I just attended the Saturday session of the 2011 ASPO USA conference. I had been hoping to take a few personal days and attend Thursday and Friday as well, but it is hard to predict the future. I had to get some drawings out on Thursday, and had to do a code study for a Monday meeting. At least commuting was easy on Saturday. I took Metro to Union Station, walked out past Bike Station and about three blocks to the Hyatt Regency.

There were four morning sessions listed: Investor’s Roundtable featured Robert Rapier, whose R-Squared blog I read a bit, Community Adaptation and the Post-Peak Economy with ArchDruid John Michael Greer and Kollapsnik Dmitry Orlov, each of whom I follow a lot, Bringing Peak Oil into the National Policy Debate, and Innovative Communications, Writing a New American Story with Farmer/Author Sharon Astyk, who I also follow a lot. I chose Community Adaptation and sat in the front row. A woman sat next to me and we started chatting about the horrid traffic in DC. They had driven in from Ohio. Her husband brought the latest NY Times and Wall Street Journal. Then a familiar-looking young woman stopped in and gave her a hug. “Was that Megan Quinn Bachman?” I asked. Bachman was moderating the panel, and I had seen her picture on The Oil Drum many years ago when she had co-produced The Power of Community: How Cuba Survived Peak Oil.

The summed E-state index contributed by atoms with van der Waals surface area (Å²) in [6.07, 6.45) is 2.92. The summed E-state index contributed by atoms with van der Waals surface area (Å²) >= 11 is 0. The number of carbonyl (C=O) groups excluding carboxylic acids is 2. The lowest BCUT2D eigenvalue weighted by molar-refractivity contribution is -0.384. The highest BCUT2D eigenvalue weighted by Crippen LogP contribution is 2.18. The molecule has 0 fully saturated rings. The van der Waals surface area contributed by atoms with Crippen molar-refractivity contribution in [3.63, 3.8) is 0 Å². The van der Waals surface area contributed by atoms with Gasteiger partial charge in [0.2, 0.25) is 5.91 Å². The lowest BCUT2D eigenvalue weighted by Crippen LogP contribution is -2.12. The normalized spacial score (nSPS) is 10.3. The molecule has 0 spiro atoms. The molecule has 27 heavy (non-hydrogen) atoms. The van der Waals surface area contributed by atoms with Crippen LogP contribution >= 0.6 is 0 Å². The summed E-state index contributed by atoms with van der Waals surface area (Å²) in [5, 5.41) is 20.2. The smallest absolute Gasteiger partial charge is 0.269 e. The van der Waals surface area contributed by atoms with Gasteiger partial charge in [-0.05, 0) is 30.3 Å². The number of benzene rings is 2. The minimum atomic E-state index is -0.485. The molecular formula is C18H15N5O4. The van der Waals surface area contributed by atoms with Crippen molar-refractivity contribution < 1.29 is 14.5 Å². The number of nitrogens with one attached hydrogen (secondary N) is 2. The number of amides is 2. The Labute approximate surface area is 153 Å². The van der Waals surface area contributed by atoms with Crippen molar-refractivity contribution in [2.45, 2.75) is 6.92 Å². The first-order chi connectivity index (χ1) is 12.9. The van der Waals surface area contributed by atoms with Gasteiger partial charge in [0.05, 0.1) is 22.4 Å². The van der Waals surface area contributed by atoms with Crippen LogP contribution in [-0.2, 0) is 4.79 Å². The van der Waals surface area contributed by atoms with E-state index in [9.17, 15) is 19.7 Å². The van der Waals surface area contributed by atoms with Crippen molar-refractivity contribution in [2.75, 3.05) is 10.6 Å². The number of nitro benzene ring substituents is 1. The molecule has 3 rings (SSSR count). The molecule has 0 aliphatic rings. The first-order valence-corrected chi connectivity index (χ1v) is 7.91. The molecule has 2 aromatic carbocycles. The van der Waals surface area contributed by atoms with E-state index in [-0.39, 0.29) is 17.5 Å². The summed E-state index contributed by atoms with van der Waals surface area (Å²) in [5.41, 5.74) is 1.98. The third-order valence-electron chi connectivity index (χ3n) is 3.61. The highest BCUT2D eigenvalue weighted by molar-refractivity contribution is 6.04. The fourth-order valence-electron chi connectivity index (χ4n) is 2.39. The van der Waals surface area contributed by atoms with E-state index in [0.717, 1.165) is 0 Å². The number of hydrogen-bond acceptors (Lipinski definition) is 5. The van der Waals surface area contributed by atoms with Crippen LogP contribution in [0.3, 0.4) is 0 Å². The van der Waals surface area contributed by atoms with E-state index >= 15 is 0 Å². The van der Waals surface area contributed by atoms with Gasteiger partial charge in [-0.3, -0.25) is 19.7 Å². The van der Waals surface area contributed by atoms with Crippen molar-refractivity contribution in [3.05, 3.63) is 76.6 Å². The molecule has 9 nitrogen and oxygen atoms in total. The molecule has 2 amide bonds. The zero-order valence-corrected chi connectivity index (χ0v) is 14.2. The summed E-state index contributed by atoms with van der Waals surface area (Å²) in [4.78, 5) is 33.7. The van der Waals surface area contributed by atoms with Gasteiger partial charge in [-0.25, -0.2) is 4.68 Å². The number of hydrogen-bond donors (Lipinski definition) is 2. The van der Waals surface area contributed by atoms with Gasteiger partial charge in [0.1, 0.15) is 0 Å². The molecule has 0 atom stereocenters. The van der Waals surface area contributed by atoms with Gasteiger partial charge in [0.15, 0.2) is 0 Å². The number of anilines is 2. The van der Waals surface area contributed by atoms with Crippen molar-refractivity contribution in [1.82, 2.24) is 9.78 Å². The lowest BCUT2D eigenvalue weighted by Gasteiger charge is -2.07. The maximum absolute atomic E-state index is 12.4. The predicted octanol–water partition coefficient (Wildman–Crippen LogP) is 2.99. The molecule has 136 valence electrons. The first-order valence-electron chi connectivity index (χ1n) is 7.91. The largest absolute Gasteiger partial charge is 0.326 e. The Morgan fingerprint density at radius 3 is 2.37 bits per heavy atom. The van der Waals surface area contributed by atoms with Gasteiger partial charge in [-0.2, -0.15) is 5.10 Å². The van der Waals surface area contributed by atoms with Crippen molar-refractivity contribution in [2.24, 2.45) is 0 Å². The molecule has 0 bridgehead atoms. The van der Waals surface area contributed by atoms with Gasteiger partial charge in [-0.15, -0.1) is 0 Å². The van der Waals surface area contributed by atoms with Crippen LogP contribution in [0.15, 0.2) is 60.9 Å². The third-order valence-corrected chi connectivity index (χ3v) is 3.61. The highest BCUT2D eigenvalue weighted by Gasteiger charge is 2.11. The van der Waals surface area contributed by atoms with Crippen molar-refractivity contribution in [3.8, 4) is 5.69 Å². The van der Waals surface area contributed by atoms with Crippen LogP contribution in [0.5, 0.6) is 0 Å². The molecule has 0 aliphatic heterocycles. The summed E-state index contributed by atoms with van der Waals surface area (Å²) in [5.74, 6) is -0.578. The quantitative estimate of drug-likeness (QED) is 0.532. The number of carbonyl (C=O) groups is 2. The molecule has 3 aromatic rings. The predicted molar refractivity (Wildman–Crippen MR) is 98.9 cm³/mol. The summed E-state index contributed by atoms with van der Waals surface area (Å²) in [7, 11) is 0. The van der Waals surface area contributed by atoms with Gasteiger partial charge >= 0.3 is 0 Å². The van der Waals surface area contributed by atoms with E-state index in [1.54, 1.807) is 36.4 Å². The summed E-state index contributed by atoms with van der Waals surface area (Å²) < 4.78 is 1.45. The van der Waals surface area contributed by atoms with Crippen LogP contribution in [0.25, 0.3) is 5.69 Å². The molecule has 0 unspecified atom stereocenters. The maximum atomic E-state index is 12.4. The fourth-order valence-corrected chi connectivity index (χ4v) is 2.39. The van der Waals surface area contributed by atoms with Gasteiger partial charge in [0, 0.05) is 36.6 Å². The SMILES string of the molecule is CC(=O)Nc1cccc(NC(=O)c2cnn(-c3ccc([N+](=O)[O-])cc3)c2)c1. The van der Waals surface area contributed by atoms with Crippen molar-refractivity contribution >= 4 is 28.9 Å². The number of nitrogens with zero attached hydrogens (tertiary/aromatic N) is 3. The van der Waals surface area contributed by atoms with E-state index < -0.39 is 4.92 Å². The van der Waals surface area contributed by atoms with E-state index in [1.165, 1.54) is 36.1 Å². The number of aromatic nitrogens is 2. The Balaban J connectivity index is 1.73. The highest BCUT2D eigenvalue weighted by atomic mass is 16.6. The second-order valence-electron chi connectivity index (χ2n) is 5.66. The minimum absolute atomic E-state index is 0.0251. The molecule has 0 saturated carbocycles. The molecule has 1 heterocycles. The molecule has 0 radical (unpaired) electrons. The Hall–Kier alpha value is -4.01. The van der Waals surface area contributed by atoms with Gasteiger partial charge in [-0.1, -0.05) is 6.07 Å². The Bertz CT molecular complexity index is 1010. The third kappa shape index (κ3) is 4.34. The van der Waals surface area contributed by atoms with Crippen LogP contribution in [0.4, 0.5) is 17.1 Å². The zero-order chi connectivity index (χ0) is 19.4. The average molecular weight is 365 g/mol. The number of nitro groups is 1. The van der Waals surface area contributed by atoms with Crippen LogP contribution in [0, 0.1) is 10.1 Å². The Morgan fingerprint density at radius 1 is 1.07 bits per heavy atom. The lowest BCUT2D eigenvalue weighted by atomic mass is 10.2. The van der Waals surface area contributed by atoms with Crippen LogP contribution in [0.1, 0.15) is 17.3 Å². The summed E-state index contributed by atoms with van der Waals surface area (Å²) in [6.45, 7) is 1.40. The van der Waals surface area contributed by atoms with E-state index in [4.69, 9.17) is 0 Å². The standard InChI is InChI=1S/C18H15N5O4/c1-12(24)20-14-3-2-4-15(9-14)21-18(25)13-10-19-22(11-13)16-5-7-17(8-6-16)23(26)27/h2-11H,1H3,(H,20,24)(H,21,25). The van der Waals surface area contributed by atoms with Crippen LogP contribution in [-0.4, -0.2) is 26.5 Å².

The agenda must have changed because Sharon Astyk joined Greer and Orlov. Bachman began by asking the audience to introduce themselves, and to suggest topics of discussion. Turns out the Ohio couple were Bachman’s parents, Tom Quinn is, or was, a reporter with the Cleveland Plain Dealer, who liked to focus on environmental and energy topics. Both the Quinns are now involved with the environmental movement. I introduced myself and asked whether the panelists thought the Peak Oil narrative had changed in light of the Occupy protests, as we now had a group of people choosing a new living situation. In retrospect I might have mentioned the Arab Spring, too.
One fellow had lived in post-WWII Germany, and expected that post-Peak scenarios could be similar. Another ran a Peak Oil blog in Sweden. Several folk were involved with the emergency management aspect of local governments. A physics professor from CT; a woman from an anti-poverty group; an “urbanite” who noted that his grandparents had been self-sufficient without electricity; an aeronautical engineer; a patent examiner; a Marriott employee; a retired farmer who was part of the Transition Town movement. More than a few mentioned Transition. There were around forty attendees, and perhaps ten were women. Although there were a few young adults, many seemed older, and several men sported grey ponytails.